Thanks for the update. That is unfortunate and in my opinion a very unfair ruling. However if you're on a low marginal tax rate (as I assume you are not earning much now) then it may not be too much of a hit. PS there maybe a way around this for future readers and that would be to cash in and keep CPF in Singapore before becoming tax resident in Australia (you'd need to be non-resident) - as such the income would be foreign income. Once the money is in a bank account in Singapore at some point repartriate the funds to Australia once you are tax resident in Oz and it would be 'savings' rather than a return from a foreign investment fund (the return being realized while you are non tax resident).



Had that discussion with the accountant and unfortunately, it will require of you 2-3 years to be out of Australia to claim you are a non-resident. You cannot establish any habitual behaviour to show you are residing in Australia. Even the number of times you visit is under scrutiny if you claim to be a non-resident. This is the trap that a lot of FIFO workers fall into.

The accountant said that there is an exchange of data or data matching going on since September 2018. So if you, for example change your residency to your bank account, ( since you have given up SG-ship), the bank will have have to report the changes under CRS. The accountant says most banks/credit cards already have the obligation to report any change in residency.
Last edited by Cohen123 on Sat, 16 Feb 2019 4:22 pm, edited 3 times in total.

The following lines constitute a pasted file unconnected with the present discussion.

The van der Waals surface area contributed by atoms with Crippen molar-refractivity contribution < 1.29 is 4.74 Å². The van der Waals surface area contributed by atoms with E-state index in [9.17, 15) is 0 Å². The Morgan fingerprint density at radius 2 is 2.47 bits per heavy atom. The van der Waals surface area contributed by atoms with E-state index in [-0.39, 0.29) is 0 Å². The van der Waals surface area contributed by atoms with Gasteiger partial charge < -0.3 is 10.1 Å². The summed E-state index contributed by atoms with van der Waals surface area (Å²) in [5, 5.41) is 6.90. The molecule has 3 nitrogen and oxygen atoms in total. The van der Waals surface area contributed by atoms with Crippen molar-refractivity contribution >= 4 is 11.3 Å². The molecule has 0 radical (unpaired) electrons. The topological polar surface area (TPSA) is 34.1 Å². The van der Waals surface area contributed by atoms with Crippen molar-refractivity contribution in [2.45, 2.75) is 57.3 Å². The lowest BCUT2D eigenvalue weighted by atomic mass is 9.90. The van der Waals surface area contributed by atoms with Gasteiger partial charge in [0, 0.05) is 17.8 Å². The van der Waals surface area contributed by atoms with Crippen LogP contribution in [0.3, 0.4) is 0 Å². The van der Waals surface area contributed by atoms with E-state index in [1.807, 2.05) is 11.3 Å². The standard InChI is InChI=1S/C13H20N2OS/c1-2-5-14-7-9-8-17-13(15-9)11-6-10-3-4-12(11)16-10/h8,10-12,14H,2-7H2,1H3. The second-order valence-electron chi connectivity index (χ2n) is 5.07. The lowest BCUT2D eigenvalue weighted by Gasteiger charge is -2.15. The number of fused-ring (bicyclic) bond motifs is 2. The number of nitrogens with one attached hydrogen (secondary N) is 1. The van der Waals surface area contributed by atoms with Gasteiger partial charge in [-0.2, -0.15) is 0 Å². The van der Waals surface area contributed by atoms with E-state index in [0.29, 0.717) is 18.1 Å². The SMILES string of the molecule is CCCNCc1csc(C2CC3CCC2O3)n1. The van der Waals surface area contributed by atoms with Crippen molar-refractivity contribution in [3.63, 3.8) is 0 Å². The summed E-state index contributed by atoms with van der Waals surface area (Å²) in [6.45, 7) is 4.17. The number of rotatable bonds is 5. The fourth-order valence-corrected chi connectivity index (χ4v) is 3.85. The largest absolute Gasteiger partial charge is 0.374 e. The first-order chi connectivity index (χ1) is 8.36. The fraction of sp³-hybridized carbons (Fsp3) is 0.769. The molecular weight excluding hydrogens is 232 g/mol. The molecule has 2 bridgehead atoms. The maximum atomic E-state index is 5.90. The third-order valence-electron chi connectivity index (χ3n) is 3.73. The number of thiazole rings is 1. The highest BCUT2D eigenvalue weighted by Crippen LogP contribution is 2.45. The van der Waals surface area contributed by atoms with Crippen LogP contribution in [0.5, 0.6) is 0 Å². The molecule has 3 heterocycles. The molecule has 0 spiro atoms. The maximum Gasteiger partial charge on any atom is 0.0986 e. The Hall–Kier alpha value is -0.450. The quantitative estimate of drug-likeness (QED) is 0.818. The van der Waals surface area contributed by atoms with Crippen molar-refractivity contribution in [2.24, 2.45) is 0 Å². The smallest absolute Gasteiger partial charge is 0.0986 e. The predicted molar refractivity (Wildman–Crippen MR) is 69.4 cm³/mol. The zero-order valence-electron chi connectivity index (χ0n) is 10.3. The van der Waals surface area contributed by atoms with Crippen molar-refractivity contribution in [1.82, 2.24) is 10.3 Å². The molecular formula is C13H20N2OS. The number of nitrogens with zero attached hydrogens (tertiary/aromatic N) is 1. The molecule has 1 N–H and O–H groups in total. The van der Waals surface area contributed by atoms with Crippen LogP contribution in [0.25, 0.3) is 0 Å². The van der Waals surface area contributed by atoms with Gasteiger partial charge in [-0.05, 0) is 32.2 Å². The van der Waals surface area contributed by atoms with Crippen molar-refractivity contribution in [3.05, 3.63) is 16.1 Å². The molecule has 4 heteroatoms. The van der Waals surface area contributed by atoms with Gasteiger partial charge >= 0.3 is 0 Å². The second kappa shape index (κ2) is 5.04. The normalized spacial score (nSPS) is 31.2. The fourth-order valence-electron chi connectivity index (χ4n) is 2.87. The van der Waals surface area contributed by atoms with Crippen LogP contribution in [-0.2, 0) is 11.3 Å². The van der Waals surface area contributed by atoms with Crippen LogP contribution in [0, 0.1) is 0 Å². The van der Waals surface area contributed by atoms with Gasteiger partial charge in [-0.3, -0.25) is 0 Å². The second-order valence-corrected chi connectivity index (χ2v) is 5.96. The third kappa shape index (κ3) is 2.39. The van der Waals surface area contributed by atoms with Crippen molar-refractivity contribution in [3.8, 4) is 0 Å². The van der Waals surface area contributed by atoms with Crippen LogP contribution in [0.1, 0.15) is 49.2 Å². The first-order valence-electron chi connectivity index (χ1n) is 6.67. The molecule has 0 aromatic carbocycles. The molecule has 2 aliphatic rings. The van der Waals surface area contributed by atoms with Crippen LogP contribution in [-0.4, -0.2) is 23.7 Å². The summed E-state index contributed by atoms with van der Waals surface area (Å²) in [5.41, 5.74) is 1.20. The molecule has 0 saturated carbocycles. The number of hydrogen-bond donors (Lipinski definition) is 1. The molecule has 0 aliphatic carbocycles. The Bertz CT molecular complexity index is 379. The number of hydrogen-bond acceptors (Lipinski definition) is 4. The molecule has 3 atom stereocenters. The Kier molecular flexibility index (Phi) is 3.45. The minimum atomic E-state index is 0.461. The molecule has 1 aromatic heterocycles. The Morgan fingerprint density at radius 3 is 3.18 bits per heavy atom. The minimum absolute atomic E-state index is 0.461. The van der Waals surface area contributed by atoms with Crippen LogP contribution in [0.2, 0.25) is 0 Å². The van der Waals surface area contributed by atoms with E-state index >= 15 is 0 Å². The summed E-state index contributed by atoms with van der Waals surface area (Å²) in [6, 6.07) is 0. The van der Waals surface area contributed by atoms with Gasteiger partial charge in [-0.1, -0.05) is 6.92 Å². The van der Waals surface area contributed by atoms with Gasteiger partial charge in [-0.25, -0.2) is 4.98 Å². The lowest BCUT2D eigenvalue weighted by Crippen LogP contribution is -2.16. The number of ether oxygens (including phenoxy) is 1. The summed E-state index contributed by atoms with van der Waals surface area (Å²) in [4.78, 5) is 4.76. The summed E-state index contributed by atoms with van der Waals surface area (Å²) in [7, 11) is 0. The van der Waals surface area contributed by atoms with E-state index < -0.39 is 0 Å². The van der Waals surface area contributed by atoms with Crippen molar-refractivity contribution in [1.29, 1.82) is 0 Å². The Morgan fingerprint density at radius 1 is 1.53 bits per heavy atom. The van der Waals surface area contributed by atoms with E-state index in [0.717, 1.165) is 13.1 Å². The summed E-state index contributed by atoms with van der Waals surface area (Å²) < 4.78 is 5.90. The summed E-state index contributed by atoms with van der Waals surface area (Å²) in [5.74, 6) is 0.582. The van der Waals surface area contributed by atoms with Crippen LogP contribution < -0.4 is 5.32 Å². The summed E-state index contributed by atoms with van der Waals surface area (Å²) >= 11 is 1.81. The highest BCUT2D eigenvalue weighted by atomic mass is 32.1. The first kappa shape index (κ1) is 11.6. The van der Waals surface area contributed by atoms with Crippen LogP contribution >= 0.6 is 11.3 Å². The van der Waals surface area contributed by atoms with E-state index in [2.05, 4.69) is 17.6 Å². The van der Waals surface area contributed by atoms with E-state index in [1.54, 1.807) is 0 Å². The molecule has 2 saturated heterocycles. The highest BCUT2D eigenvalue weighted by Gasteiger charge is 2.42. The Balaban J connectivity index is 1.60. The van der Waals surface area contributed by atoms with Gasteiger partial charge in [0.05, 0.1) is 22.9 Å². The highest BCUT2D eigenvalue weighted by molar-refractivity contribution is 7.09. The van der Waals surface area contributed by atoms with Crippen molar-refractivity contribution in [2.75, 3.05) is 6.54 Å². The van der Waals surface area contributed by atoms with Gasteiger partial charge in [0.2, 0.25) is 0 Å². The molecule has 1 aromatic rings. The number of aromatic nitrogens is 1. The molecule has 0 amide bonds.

Cohen123
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Re: Bank Account after renouncing SG-ship

Postby Cohen123 » Sat, 16 Feb 2019 2:01 pm

PNGMK wrote:
Cohen123 wrote:Wanted to share this update from accountant.

The lump sum transfer of CPF is subjected to tax the day you received it. It is treated as a foreign investment fund. The bad news is ATO ruling clearly states that there is no apportionment of the amount included in assessable income by reference to the residency status of the beneficiary as at the time the income was derived by the trust.

What this means is that all the interest you have earned all those years is considered income when you received it.


Thanks for the update. That is unfortunate and in my opinion a very unfair ruling. However if you're on a low marginal tax rate (as I assume you are not earning much now) then it may not be too much of a hit. PS there maybe a way around this for future readers and that would be to cash in and keep CPF in Singapore before becoming tax resident in Australia (you'd need to be non-resident) - as such the income would be foreign income. Once the money is in a bank account in Singapore at some point repartriate the funds to Australia once you are tax resident in Oz and it would be 'savings' rather than a return from a foreign investment fund (the return being realized while you are non tax resident).



It would be very hard not to be tax resident if you are able to renounce SG- ship. After all, you would have to satisfy the residence requirements to get your AUS citizenship.

If you put the money into the savings account, it does not mean you are scot free. Especially now there is CRS reporting between the bank and country of residency (as you will have to declare your residency to the SG bank having withdrawn your CPF and alerting them to the sum of incoming money) , you would still be liable for the assessment of audited.

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Re: Bank Account after renouncing SG-ship

Postby PNGMK » Sat, 16 Feb 2019 8:40 pm

Interesting indeed.
I not lawyer/teacher/CPA.
You've been arrested? Law Society of Singapore can provide referrals.
You want an International School job? School website or http://www.ISS.edu
Your rugrat needs a School? Avoid for profit schools
You need Tax advice? Ask a CPA
You ran away without doing NS? Shame on you!

Cohen123
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Re: Bank Account after renouncing SG-ship

Postby Cohen123 » Sun, 17 Feb 2019 6:54 am

Unfortunately, this advice is not exactly what we want to hear. There are tax minimisation strategies to consider and hence it’s important to know where you stand.

But if anyone else has their experiences that is different, please share